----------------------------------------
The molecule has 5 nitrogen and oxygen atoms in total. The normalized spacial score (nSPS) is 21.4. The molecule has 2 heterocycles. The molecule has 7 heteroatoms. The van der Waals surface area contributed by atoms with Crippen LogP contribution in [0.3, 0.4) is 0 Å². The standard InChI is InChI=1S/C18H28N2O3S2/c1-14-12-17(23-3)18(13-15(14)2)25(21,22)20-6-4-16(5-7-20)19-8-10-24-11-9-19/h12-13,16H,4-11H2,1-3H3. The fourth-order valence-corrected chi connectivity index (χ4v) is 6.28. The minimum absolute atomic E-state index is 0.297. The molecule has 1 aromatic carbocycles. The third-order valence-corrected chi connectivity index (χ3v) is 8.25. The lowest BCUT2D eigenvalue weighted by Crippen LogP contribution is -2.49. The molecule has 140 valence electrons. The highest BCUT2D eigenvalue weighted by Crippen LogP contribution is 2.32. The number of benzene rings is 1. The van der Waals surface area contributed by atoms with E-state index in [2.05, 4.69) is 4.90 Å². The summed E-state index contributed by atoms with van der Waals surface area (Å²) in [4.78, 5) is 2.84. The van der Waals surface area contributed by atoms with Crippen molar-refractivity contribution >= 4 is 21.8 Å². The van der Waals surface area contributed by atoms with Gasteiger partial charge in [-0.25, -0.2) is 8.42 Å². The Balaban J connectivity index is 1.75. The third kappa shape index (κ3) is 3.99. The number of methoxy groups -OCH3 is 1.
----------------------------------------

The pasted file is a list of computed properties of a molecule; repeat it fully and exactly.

The molecule has 5 nitrogen and oxygen atoms in total. The normalized spacial score (nSPS) is 21.4. The molecule has 2 heterocycles. The molecule has 7 heteroatoms. The van der Waals surface area contributed by atoms with Crippen LogP contribution in [0.3, 0.4) is 0 Å². The standard InChI is InChI=1S/C18H28N2O3S2/c1-14-12-17(23-3)18(13-15(14)2)25(21,22)20-6-4-16(5-7-20)19-8-10-24-11-9-19/h12-13,16H,4-11H2,1-3H3. The fourth-order valence-corrected chi connectivity index (χ4v) is 6.28. The minimum absolute atomic E-state index is 0.297. The molecule has 1 aromatic carbocycles. The third-order valence-corrected chi connectivity index (χ3v) is 8.25. The lowest BCUT2D eigenvalue weighted by Crippen LogP contribution is -2.49. The molecule has 140 valence electrons. The highest BCUT2D eigenvalue weighted by Crippen LogP contribution is 2.32. The number of benzene rings is 1. The van der Waals surface area contributed by atoms with E-state index in [2.05, 4.69) is 4.90 Å². The summed E-state index contributed by atoms with van der Waals surface area (Å²) in [4.78, 5) is 2.84. The van der Waals surface area contributed by atoms with Crippen molar-refractivity contribution >= 4 is 21.8 Å². The van der Waals surface area contributed by atoms with Gasteiger partial charge in [-0.25, -0.2) is 8.42 Å². The Balaban J connectivity index is 1.75. The third kappa shape index (κ3) is 3.99. The number of methoxy groups -OCH3 is 1.